Sleeping hormones increase in popularity among students


Graphic by Charlotte Alden.

By Camerynn Hawke

With a packed course load, homework, extracurricular activities and a social life, many students have few breaks in their day for relaxation. To combat stress, some students have turned to sleeping pills to fall asleep more easily and enable them to relax.

Typical over-the-counter sleep aids include Benadryl, an antihistamine that also causes drowsiness; Melatonin, a naturally secreted hormone; and Valerian, an herb used as a natural sleep aid. Individuals should only take these medications for a short period of time and with a doctor’s permission, according to the Mayo Clinic.

Sleeping aids are popular among students, with nearly 40 percent having used a sleeping aid at some point in their lives, according to a Black & White survey. Many reported taking sleeping aids to help them sleep through the night so they can keep up with their busy schedules.

Junior Samantha Goldberg takes melatonin once or twice a week during the school year to fall asleep faster and to regulate her sleep pattern, which is often disrupted because of homework and extracurriculars, she said.

“I think it does actually work because I can feel myself getting tired to the point where I can’t keep my eyes open any longer,” Goldberg said.

While many students stick to over-the-counter sleep aids, some with more serious sleeping problems such as insomnia have turned to prescription medication. Senior Ben Gorman struggled for years through appointments with sleep specialists, doctors and physcologists before a sleep specialist recommended medication, his mother Stephanie Land said. He finally began using the prescription drug Trazodone during the summer, Gorman said.

“It does work,” Gorman said. “It doesn’t help you fall asleep really, but it does help keep you asleep. I still sometimes wake up but not too often.”

Melatonin is the most commonly used sleeping aid among students; 37.5 percent of students who take a sleep aid use melatonin, according to a Black & White survey.

Melatonin comes in the form of liquid drops, pills and gummies in doses ranging from 0.3-20 mg. The recreation of the naturally produced hormone increases the brain’s concentration of melatonin within 20 minutes of ingestion, ultimately stimulating sleep.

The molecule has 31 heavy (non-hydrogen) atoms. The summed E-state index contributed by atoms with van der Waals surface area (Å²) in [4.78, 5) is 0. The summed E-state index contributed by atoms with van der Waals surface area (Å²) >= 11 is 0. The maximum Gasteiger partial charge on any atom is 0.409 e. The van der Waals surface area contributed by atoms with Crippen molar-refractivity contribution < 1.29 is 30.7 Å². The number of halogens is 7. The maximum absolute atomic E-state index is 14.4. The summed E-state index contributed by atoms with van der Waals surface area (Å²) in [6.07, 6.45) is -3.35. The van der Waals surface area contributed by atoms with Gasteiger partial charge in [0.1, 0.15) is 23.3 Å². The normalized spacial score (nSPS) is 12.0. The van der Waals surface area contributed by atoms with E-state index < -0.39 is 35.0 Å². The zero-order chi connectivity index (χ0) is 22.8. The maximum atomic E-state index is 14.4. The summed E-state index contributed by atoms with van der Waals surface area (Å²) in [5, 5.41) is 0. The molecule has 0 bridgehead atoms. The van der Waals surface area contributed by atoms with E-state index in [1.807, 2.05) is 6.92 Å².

Melatonin is ineffective if excessively high doses are taken, and a dosage of 0.3 mg is the best for maximum sleep, according to two studies from MIT. If a person ingests more than 0.3 mg, it reportedly has the adverse effect of delaying the onset of sleep. Most individual pills, however, contain up to 20 times that amount, according to the studies.

Elliott Alpher, a doctor at The Alpher Center for Sleep Disorders and Jaw Pain, strongly believes that students shouldn’t take sleeping pills unless recommended by a doctor. While melatonin could be a safe short-term solution because of its natural presence in the body, it does have negative side effects, he said.

“As a sleep specialist, I do not recommend sleeping pills as most don’t realize they are addicted until it’s too late,” Alpher said. “I have been able to treat many sleep disorders without the use of drugs or surgery.”

In order to sleep without the use of drugs, Alpher recommends reducing exposure to electronics before going to sleep, exercising throughout the day and meditating before bed.

Still, these studies haven’t deterred some students from using it to fall asleep after busy days.

“I fall asleep way faster, in about 30 minutes to an hour after I take [melatonin],” freshman Ottavia Personeni said. “Without it, I fall asleep way later and sleep worse during the night.”